I’ve been thinking a lot about second languages lately. In my son’s school, all 8th graders are required to take a second language, My son, M is taking Spanish. Spanish is also my second language. This had me wondering, is it the same with art? Is it possible to have a second and even third “art” language(s)?
When I sew, I am always reminded that I am also a singer, it says so right there on my sewing machine. Singing is my second art language.
I’ve always dabbled in singing, it’s part of my art legacy. My mom has an amazing voice and sang around the house, my older sister also sings and takes it further by writing songs, and all of us sisters sang in church (whether in the choir, in a duet or by ourselves). Song was always there in the backdrop. I even sang to my husband during our wedding! But I never had a desire to be a professional singer, I was very clear on my calling from a very young age, visual art was my forte, and singing, well, it would be my second art language.
This second art language is not for money. Although I occasionally use it in my museum practice, I don't get paid for it. The singing that I do, is for anyone willing to listen and I give it freely. It’s not going to get me famous and I’m okay with that. My fellow artist friend, Terina Nicole, says,
“you don't have to be famous, fame is fleeting, it's in giving the gift to the people in your lives that matters. That's the gift and it's for those in your community, those around you, those that know you.”
Nowadays my singing practice revolves around Dan who absolutely loves music. Music is his first art language. Whenever he’s anxious or upset, I just sing a tune, pop in his favorite cd, or change the channel on the tv to the music station, and that makes it all better. With Dan, I sing my heart out. I am actually not very confident with my singing skills, my voice cracks when I get to the high notes, but when singing to Dan, I try out different harmonies, intonations and even do a little skat jazz singing from time to time. Elmo songs become bluesy jazz renditions that make me feel like I’m lying on a piano in a bar with a bowl of change on top of it for tips! While performing in these intimate concerts for my son, I feel free to experiment because there’s no pressure, it’s a second art language. I didn’t study it formally, so perfection is not demanded like I would demand of my first art language, visual art. It’s liberating! This singing is for me, it’s for friends who ask me to sing them a little tune when they find out I like to sing, it's for my neighbors who hear me mostly in the summer when the windows are open, it's sometimes for the church, and always for God and Dan who are my main patrons, they are my audience of two.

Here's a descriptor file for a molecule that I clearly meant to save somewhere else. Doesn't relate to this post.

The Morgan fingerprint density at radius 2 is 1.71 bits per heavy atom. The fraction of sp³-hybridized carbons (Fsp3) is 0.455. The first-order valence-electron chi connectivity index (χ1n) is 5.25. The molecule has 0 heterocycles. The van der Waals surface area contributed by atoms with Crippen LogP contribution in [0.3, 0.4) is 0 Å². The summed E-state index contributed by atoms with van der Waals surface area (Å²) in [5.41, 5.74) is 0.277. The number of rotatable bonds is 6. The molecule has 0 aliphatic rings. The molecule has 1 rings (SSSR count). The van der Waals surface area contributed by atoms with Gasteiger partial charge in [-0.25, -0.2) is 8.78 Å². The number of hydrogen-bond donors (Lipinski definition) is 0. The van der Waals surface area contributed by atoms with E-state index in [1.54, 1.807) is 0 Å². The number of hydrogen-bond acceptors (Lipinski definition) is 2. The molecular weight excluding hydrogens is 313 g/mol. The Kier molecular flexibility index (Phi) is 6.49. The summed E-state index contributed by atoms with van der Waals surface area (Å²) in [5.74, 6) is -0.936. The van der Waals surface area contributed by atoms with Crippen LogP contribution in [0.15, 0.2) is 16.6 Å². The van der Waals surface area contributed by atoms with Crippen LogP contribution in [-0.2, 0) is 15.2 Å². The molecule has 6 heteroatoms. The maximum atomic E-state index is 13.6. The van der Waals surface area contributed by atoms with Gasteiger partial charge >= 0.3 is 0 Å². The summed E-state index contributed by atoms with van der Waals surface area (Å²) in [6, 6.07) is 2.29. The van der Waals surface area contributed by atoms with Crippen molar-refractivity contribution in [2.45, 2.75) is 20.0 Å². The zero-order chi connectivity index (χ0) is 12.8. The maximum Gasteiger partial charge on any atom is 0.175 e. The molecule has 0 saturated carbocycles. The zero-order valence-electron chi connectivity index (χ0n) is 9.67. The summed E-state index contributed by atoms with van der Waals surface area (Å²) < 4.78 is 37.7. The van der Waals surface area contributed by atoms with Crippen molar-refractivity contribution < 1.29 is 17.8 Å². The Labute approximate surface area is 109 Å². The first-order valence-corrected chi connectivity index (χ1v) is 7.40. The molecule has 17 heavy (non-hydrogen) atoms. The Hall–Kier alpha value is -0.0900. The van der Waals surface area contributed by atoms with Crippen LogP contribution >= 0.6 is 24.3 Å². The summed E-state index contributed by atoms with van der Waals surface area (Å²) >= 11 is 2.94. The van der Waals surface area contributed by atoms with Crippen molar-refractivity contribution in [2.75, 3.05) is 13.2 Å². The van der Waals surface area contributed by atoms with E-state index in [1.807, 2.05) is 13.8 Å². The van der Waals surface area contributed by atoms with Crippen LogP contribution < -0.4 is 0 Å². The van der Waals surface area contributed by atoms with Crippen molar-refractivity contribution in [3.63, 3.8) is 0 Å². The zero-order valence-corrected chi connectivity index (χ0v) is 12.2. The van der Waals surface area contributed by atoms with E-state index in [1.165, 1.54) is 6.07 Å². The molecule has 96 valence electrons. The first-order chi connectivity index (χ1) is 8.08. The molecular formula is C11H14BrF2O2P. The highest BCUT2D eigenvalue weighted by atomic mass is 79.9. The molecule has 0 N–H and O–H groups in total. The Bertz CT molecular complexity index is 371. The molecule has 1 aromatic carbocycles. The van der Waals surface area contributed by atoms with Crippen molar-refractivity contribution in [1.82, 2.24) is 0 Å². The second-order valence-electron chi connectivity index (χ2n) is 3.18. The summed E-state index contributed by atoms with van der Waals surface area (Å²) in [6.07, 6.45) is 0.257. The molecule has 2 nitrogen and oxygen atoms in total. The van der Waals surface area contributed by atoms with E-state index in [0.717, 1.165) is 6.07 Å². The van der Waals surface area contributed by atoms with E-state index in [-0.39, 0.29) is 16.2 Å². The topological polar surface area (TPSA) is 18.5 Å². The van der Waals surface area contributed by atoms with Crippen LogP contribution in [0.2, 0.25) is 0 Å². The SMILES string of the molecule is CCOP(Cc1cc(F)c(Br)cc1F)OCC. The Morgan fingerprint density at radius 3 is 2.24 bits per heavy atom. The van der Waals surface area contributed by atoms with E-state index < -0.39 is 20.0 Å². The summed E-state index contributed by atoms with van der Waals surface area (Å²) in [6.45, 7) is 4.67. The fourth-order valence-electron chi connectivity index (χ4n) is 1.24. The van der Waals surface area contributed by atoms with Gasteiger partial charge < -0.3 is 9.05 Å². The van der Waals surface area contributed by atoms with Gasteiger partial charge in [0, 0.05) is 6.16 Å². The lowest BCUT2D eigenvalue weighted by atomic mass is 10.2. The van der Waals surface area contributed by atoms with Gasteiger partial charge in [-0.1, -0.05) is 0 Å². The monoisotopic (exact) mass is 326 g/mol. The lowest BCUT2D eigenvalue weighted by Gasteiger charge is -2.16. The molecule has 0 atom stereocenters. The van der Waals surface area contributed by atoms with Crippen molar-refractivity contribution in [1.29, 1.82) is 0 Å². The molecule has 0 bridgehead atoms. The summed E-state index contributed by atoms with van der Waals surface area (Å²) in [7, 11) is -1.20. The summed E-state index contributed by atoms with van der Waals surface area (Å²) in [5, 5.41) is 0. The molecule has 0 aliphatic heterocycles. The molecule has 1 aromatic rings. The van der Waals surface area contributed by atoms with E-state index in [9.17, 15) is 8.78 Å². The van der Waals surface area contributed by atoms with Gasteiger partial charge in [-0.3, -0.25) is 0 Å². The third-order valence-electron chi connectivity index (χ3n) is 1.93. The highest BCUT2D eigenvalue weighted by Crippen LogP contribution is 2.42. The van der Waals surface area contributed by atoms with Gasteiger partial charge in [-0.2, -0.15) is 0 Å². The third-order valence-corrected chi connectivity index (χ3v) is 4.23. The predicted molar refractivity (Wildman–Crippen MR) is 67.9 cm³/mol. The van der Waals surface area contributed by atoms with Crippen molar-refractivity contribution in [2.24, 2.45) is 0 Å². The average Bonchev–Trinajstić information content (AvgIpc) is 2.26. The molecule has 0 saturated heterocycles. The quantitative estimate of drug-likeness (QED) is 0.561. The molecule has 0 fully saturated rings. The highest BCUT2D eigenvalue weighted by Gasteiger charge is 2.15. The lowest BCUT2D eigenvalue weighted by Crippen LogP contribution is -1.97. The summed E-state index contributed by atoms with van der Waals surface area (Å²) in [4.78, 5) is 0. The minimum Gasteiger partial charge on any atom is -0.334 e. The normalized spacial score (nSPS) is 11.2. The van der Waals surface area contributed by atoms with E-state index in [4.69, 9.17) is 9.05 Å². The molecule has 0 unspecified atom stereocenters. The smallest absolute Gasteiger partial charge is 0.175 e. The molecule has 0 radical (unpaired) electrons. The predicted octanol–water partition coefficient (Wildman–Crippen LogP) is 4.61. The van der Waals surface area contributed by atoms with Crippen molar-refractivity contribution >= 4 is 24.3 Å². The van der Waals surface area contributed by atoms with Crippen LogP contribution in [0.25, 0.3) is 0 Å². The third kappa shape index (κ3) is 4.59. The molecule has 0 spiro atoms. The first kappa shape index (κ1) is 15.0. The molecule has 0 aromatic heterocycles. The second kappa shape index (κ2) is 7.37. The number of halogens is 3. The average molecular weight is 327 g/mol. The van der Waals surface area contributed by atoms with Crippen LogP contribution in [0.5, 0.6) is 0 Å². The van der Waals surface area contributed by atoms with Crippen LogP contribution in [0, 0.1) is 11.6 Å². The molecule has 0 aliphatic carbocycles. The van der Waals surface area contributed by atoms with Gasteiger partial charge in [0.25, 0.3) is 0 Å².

But although my sewing machine calls me a singer, dare I call myself that?
Mark Nepo, poet and spiritual writer, puts it like this,
“in our culture, when someone has a talent for something, we’re told to label ourselves. “If I write, someone says you should be a writer. If someone loves the land, oh, you should be a gardener. Or if someone sings, you should be a singer. However, we’re being turned into a noun when the aliveness is in staying a verb.”
He goes on to say, “If you love singing, just sing, You don’t have to become a singer, you don’t have to become a gardener. Just keep your hands in the earth.”
|I find it interesting that Seth Godin said the same thing|
And that’s the beauty of having a second art language, it allows you to remain the verb without the pressure of being the noun. It allows you to just SING, instead of being the Singer.
So if you want to sing, sing, if you want to paint, paint, if you want to dance, dance. Whether it’s your first, second of third art language, just do it, be the verb! That’s where the joy resides.
What's your second art language? How can you be the verb? Tell me so in the comments. Let's have a conversation.